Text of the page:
In the 17th century, Dutch scientist Christiaan Huygens hung two of his recently invented pendulum clocks from a wooden beam and noticed that as time went on, the clocks started tuning their beats. He reported this finding, which he called a “strange sympathy,” in 1665. Three and a half centuries later, neurons in the brain were found to synchronize their activities in a similar way.
Neurons in the brain often synchronize in quasi-rhythmic activities, collectively generating “brain waves” that can sometimes be detected even from outside the skull using electroencephalography. Synchronization in such rhythms helps neurons exchange information efficiently, which is crucial for performing important functions such as learning, memory, attention, perception and movement. How these rhythms are generated, maintained, and abolished to meet the ever-changing needs for seamless brain functioning is an area of active research.
In a new study published today in Mobile Reports, a team of neuroscientists led by lead researcher Balázs Hangya MD Ph.D. at the Institute of Experimental Medicine, Budapest, Hungary found that a group of neurons in the brain exhibit rhythmic activity at different frequencies in the desynchronized state, such as individual clocks, but they can tune their rhythmic frequencies to produce a synchronized brain rhythm when activated , comparable to the pendulum clocks in Huygens’ experiment.
To investigate the brain’s synchronization mechanisms, the team recorded special neurons from a deep brain structure called the medial septum. These neurons form a ‘pacemaker network’ that generates the 4-12 Hz ‘theta’ rhythm in a structure called the hippocampus, which is responsible for encoding episodic memory traces of the events we experience. It is well known that the hippocampal theta oscillation is important for memory, but the exact mechanism by which it is generated is not well understood.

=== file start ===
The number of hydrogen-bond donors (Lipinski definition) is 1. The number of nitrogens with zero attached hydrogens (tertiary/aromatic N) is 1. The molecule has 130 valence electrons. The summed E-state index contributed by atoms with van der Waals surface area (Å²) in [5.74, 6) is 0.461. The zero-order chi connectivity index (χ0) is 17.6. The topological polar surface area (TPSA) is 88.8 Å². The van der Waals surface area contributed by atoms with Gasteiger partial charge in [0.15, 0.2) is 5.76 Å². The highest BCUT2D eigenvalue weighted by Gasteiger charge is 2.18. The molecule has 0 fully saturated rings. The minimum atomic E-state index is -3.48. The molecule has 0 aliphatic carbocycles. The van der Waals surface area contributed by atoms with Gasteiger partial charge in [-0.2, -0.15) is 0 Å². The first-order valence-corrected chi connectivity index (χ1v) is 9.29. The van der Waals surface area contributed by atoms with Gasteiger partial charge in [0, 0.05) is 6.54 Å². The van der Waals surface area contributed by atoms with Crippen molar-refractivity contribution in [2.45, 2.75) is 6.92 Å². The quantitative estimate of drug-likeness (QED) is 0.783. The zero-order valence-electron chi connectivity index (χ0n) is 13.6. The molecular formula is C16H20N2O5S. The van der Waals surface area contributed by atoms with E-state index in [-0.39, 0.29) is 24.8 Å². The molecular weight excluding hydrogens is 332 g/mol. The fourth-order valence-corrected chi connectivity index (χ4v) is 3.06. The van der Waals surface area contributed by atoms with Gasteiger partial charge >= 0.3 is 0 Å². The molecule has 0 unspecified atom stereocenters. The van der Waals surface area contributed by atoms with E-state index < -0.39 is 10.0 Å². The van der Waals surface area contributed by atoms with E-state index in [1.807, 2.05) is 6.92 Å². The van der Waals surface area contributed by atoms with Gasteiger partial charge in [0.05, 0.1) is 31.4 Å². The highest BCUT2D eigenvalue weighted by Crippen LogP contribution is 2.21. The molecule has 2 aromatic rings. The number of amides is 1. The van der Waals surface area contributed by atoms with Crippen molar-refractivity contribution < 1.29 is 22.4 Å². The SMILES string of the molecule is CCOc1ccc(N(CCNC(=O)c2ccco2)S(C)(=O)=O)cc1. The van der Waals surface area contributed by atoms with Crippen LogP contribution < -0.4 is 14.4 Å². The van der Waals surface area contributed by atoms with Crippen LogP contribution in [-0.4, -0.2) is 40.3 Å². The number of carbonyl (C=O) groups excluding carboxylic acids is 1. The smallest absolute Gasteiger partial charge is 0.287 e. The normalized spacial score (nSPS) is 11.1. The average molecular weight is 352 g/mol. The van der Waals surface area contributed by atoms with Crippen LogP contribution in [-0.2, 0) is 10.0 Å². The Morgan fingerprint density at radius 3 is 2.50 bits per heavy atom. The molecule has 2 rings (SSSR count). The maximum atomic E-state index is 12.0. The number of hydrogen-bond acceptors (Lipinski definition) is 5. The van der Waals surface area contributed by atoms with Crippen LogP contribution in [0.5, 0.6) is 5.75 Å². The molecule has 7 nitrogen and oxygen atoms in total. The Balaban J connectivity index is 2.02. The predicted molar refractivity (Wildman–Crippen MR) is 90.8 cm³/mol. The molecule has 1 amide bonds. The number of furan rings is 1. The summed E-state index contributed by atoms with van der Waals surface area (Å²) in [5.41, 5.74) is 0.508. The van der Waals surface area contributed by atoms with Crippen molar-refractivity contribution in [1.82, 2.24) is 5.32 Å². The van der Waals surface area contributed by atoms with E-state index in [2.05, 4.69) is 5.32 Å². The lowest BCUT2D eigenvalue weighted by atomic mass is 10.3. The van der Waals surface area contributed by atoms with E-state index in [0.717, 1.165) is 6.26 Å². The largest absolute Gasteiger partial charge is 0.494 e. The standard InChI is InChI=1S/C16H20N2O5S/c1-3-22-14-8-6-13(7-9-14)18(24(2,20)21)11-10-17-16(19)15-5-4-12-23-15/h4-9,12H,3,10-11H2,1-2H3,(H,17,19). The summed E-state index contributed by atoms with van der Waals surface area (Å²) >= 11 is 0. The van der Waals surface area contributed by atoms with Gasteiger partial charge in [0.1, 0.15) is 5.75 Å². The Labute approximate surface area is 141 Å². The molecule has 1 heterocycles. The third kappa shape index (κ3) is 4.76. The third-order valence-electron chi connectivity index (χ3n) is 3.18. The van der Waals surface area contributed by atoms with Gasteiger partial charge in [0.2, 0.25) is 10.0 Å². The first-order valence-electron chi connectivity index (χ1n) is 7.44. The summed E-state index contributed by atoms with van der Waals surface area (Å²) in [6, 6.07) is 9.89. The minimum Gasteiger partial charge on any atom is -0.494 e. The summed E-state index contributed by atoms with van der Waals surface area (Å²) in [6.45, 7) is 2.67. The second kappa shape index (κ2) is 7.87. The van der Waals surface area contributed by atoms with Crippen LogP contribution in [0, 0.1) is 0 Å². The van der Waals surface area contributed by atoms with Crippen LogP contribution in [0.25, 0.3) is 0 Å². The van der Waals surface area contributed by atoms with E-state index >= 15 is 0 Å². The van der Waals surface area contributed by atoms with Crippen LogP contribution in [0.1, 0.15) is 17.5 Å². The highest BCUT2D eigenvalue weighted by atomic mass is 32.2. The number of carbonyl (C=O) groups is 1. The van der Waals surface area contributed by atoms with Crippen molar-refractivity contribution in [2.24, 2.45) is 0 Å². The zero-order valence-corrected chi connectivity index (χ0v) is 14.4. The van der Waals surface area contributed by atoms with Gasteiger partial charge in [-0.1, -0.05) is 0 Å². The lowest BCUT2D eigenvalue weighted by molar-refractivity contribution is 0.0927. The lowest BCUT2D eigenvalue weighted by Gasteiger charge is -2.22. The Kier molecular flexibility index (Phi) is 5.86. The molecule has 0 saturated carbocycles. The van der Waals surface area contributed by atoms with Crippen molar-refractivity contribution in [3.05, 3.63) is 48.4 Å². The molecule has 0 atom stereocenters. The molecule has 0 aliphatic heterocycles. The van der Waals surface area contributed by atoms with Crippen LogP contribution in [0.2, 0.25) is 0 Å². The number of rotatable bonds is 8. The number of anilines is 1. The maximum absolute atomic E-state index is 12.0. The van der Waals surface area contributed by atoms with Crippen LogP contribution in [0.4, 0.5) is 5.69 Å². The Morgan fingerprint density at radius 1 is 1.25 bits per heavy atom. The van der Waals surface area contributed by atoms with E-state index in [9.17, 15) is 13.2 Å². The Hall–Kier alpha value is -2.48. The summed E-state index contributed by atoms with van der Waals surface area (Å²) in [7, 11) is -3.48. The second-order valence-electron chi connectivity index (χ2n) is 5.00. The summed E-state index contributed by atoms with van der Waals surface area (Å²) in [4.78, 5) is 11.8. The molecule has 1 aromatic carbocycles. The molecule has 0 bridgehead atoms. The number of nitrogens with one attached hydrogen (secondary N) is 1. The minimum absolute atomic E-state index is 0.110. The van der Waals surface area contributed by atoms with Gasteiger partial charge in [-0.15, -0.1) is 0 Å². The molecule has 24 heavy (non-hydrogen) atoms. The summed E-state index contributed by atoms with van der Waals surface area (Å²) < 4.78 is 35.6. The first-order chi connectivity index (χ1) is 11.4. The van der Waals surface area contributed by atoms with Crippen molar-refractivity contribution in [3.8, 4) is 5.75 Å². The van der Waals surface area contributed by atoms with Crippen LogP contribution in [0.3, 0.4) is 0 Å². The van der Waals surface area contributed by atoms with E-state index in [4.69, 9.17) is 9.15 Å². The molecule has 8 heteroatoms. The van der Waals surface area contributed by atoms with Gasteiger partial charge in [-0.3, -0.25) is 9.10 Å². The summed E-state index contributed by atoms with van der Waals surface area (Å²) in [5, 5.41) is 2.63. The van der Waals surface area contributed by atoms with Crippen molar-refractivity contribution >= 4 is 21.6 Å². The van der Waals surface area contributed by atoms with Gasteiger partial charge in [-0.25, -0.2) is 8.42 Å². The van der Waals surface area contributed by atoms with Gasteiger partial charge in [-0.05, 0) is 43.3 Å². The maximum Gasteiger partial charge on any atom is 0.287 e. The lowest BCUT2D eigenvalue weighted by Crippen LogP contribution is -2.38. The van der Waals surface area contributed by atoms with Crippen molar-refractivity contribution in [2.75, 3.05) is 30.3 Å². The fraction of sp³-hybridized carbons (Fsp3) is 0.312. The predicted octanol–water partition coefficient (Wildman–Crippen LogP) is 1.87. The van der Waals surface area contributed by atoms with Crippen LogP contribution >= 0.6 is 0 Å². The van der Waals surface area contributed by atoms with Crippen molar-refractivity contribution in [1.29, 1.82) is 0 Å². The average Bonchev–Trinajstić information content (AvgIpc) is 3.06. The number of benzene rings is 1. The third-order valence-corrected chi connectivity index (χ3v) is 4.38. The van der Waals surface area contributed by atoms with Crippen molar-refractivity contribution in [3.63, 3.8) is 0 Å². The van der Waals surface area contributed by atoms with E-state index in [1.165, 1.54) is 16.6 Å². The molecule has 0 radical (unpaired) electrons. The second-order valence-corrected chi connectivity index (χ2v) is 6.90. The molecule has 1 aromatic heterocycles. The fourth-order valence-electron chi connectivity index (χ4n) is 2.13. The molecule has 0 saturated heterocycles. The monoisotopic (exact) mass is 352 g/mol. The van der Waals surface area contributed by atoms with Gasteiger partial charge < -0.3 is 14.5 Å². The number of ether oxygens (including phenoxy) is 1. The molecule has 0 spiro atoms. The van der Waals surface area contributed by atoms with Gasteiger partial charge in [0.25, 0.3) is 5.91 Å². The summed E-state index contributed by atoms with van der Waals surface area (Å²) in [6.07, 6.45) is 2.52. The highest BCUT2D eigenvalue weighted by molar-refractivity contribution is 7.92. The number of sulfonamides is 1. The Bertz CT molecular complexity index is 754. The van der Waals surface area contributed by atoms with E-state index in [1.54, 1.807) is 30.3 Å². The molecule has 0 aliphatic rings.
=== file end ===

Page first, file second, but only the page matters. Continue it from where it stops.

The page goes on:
“To understand how cells in the medial septum synchronize, one needs to record the activity of multiple cells at once. In addition to this multichannel deep brain recording, a parallel recording of hippocampal activity is also necessary to understand the output signal from the medial septum. This is technical still challenging, so these recordings can only be performed by experienced researchers,” Hangya says.
To meet this challenge, Hangya’s lab collaborated with other groups led by professors István Ulbert, Viktor Varga and Szabolcs Káli to investigate the medial septal “pacemaker network” in both rats and mice, awake or under anesthesia. The Huygens synchronization mechanism was present under all tested conditions and could also be reproduced by a detailed computer model of the medial septal ‘pacemaker network’. The authors speculate that Huygens synchronization may be a common synchronization mechanism between brain circuits in different species, including humans.
“I think we have gained a new idea about the origin of network synchronization. The fact that medial septal-inhibiting cells synchronize their frequencies when activated by local excitatory inputs was previously unknown,” said Barnabás Kocsis, the paper’s lead author.
The brain’s synchronization mechanisms can go awry in illness, leading to problems with memory and attention, and even contributing to serious conditions such as schizophrenia, epilepsy and Alzheimer’s disease. The researchers hope that a better understanding of how brain networks synchronize us could eventually lead to improved therapies for these diseases.
Newly discovered brain cell sheds light on the formation of memories
Balázs Hangya, Huygens synchronization of medial septal pacemaker neurons generates hippocampal theta oscillation, Mobile Reports (2022). DOI: 10.1016/j.celrep.2022.111149. www.cell.com/cell-reports/full … 2211-1247(22)00958-5
Provided by Institute of Experimental Medicine
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